'Just a little less' goes a long way

With a new house comes the challenge (for wannabe minimalists) of fitting existing furniture into new surroundings. There have been pleasing successes such as our ten year old plus 'shabby chic' sofas fitting our new living space and our equally old, much loved pine chest of drawers and Habitat bed frame just squeezing into their new abode. 

However, with downsizing we no longer have a separate dining room and a kitchen diner. We now have a kitchen diner space where we eat together as a family and would also like to entertain up to 8 (at a squash) people. We sold our large extending Ikea dining table and 6 chairs that resided in our dining room and chairs prior to our move and have been using our 3ft square kitchen diner table since moving in. After much searching and researching we had come to the decision to change this table for an extendable version. The best fit was found to be a John Lewis model but as our new house is only four years old we don't want a too perfect look and have been discussing a second hand more 'rustic' look. Of course there are all the other reasons familiar to thrifters and minimalists alike such as cost and not buying brand new when there are second hand options available.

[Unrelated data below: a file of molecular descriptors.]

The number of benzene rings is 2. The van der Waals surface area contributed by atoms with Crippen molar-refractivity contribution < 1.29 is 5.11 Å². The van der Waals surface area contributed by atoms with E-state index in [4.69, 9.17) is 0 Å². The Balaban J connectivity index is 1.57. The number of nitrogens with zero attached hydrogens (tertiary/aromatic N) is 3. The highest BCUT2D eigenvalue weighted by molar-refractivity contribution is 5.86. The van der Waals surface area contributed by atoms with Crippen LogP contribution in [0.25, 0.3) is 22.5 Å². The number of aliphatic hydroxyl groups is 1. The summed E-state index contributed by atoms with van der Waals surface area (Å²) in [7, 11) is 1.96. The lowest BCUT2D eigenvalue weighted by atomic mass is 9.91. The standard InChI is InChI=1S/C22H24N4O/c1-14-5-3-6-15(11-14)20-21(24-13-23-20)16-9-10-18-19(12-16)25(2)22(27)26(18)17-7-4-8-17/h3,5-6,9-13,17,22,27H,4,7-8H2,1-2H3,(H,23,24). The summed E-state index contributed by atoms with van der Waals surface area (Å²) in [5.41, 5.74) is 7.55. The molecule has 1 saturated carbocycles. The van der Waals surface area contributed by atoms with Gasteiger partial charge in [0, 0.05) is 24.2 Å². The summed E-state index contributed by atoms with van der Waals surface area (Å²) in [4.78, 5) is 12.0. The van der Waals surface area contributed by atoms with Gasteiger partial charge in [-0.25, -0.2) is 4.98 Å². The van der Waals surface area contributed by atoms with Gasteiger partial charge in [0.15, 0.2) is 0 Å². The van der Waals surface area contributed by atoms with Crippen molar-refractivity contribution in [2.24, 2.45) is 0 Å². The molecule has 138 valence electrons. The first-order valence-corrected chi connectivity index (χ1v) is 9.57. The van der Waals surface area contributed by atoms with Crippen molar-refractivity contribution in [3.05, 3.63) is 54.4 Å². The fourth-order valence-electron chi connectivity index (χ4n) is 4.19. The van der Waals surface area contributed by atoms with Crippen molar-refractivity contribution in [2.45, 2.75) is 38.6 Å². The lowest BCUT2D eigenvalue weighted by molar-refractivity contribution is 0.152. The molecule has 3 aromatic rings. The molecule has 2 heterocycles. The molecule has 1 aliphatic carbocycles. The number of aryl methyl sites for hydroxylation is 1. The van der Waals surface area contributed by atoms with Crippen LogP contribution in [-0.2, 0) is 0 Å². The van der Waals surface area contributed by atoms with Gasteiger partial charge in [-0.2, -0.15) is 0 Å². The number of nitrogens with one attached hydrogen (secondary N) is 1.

Hence my early bird journey to Catcott just outside Glastonbury, Somerset on Friday morning; a round trip of five hours to collect my ebay win: an extending solid oak utility table. An opportunity to see the early morning views over  this magical place was a delight in itself and the table is both functional and beautifully aged. Also, of course I was delighted to have saved a considerable amount of money in buying second hand and collecting it myself.

It appears that the table dates from the Second World War and was part of a scheme to help address the severe furniture shortage caused mainly by bombing. The aim was to ensure the production of strong well-designed furniture making the most efficient use of scarce timber. The designs were in the tradition of the Arts and Crafts movement and were simply designed without ornamentation, contrary to the popular taste of the immediate pre-war period. How satisfying that this table was now meeting our needs too, both in functionality and design. Apparently the quality of furniture varied considerably due to the high number of individual manufacturers supplying the scheme but had we been the original recipients of the scheme we would have been delighted by the quality and design of our piece. Its utilitarianism and simplicity suits us perfectly. 

This piece of history is now settling into its new home. It has been christened with curry and red wine and is giving us daily pleasure as it helps morph a new build house into our home. 

It can be hard work sometimes when you are constrained by money and space but the upshot of downsizing is having more time to find solutions and go on adventures.


originally posted Monday 1st October 2012


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